The Relationships Between Early Maladaptive Schemas, Quality of Life and Self-care Behaviors in a Sample of Persons Living with HIV: The Potential Mediating Role of Cognitive Emotion Regulation Strategies
SeyedAhmad SeyedAlinaghi1, Mehrzad MohsseniPour1, Elahe Aghaei2, Fariba Zarani2, Jalil Fathabadi2, *, Mona Mohammadifirouzeh 3
Identifiers and Pagination:Year: 2020
First Page: 100
Last Page: 107
Publisher Id: TOAIDJ-14-100
Article History:Received Date: 17/5/2020
Revision Received Date: 17/9/2020
Acceptance Date: 14/10/2020
Electronic publication date: 16/12/2020
Collection year: 2020
open-access license: This is an open access article distributed under the terms of the Creative Commons Attribution 4.0 International Public License (CC-BY 4.0), a copy of which is available at: https://creativecommons.org/licenses/by/4.0/legalcode. This license permits unrestricted use, distribution, and reproduction in any medium, provided the original author and source are credited.
People who are living with HIV often experience physical as well as psychological challenges. Therefore, the aim of this descriptive, correlational study was to explore the potential mediating role of cognitive emotion regulation strategies in the relationships between early maladaptive schemas, quality of life, and self-care behavior in patients with HIV/AIDS.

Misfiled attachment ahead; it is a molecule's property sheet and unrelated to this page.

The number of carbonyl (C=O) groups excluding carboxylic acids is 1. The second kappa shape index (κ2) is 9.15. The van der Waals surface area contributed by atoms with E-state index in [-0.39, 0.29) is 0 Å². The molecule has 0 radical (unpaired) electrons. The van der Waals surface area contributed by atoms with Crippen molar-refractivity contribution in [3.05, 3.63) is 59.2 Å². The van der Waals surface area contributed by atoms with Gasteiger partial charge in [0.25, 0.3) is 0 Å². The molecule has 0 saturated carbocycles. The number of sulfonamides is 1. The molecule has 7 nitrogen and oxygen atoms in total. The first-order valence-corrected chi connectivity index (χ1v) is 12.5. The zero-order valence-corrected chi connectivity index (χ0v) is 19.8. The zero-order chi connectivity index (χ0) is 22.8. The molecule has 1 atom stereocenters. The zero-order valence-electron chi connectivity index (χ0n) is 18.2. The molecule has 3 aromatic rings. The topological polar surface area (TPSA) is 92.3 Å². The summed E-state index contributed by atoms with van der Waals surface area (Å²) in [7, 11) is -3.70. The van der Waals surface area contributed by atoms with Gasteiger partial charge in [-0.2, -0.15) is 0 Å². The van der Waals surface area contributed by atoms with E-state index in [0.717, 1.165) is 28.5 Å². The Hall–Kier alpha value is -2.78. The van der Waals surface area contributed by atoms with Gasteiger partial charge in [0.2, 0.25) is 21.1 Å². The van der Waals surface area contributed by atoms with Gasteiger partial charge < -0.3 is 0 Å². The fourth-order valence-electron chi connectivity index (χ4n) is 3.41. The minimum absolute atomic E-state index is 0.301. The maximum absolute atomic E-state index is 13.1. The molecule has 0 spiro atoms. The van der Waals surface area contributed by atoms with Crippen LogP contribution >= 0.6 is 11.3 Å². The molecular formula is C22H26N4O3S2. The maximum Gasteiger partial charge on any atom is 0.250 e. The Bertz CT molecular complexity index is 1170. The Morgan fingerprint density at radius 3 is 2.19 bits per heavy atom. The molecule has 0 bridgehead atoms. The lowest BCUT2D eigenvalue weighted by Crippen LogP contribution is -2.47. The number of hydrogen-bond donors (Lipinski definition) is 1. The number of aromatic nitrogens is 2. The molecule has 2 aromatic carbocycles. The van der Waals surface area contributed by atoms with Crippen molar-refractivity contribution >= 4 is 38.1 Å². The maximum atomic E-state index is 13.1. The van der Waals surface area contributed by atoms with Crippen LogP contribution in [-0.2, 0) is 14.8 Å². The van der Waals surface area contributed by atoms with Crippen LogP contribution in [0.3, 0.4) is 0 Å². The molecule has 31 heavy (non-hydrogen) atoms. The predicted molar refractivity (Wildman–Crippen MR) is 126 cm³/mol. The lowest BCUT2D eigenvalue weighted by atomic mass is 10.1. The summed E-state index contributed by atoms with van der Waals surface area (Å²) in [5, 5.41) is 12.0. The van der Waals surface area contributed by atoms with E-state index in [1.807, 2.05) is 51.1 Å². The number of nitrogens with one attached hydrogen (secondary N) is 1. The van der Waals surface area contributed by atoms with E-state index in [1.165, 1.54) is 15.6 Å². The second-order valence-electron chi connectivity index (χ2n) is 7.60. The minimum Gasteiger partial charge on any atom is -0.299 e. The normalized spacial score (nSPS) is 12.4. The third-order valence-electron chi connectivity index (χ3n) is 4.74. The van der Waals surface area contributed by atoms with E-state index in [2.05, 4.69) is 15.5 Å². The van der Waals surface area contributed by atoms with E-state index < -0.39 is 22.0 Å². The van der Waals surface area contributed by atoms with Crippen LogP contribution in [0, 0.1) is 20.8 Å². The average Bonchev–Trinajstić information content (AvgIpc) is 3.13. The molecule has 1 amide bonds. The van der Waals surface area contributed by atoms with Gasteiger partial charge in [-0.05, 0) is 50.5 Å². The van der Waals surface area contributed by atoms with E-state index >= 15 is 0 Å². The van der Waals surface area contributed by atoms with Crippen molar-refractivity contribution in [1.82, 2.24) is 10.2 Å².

In the first half of 2017, patients with HIV/AIDS (N=240) were recruited from an HIV clinic in Tehran, Iran. A self-report questionnaire included the Young Schema Questionnaire-Short Form (YSQSF), Short Form Health Survey (SF-36), short form of Cognitive Emotion Regulation Questionnaire (CERQ), and a self-care behaviors questionnaire. The data analysis involved using advanced statistical techniques for structural equation modeling.
There were significant, inverse relationships between all five areas of early maladaptive schemas and positive cognitive emotional regulation strategies, self-care behaviors, and quality of life. Also, there were significant, positive relationships between all five areas of early maladaptive schemas and negative cognitive and emotional regulation strategies.
The findings suggest that practical interventions to reduce maladaptive responses may result in healthier outcomes for persons living with HIV.